New Mexico Scores were up nearly across the board in grades 3-8 in both math and ELA. While third grade ELA scores saw a slight decline, most scores were up with notable increases happening in math with grades 3-5 seeing growth of nearly five percentage points. According to the New Mexico Public Education Department, 77 of 89 districts showed gains. (Albuquerque Journal, 8/19/16)
New York: New York increased proficiency rates in both math and ELA for the third consecutive year. In ELA, the percentage of students that met or exceeded proficiency goals rose nearly seven points over last year, to 37.9 percent. In math, student proficiency rates increased to 39.1 percent, up from 31.1 percent when New York first administered the new exams. Particularly noteworthy are the large increases in the percentages of students scoring proficient in math in early grades―these students have only known the more rigorous expectations of the Common Core. (New York Times, 8/29/16)
North Carolina: Scores for North Carolina students in grades 3-8 improved in math across every grade. While ELA scores dipped in third and fourth grades, there were gains in grades 5-7 and results stayed constant in eighth grade. (News Observer, 9/01/16)
Oregon: Oregon scores remained mostly unchanged during the second year of administration of the Smarter Balanced assessment. Fifth-grade ELA scores, however, were a particular bright spot with average scores increasing three percentage points since last year. (Oregon Live, 09/08/16)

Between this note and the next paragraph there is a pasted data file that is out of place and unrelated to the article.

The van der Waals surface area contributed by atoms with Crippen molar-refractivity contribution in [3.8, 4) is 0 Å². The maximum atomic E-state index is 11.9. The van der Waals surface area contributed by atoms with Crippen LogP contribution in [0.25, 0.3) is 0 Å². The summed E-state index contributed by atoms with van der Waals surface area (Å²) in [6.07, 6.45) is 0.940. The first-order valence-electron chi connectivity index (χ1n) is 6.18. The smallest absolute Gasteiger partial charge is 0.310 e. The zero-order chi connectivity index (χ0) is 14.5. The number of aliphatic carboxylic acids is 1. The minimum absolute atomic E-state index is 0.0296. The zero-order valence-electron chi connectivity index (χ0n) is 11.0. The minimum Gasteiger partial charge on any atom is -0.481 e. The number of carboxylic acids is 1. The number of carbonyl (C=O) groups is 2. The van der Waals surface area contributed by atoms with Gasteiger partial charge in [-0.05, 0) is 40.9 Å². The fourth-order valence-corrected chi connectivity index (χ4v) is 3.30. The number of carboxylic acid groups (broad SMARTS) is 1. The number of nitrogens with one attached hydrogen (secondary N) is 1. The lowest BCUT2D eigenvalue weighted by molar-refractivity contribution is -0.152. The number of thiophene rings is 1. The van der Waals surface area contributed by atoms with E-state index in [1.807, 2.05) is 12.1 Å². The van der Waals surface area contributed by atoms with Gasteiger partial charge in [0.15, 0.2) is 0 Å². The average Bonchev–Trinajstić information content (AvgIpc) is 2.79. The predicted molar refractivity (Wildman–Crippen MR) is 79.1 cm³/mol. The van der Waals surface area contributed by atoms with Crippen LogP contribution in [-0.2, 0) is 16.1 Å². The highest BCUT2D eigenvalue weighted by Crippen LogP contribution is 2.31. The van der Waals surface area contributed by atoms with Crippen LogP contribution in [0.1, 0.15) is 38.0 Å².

Pennsylvania: Average scores in grades 3-8 improved in both math and ELA. Gains were particularly encouraging in math, with an average growth of three percentage points. Pennsylvania third-graders doubled that progress, scoring nearly six percentage points higher than last year’s cohort. (PennLive.com, 8/22/16)
Rhode Island: Rhode Island students saw improvements in both math and ELA in grades 3-8. Notably, they made among the strongest gains in math compared to performance in states across the country. The average increase was just over five percentage points with third-, fourth- and fifth-graders making the most impressive gains (7.5, 8.2 and 7.1, respectively). (WPRI/Channel 12, 8/25/16)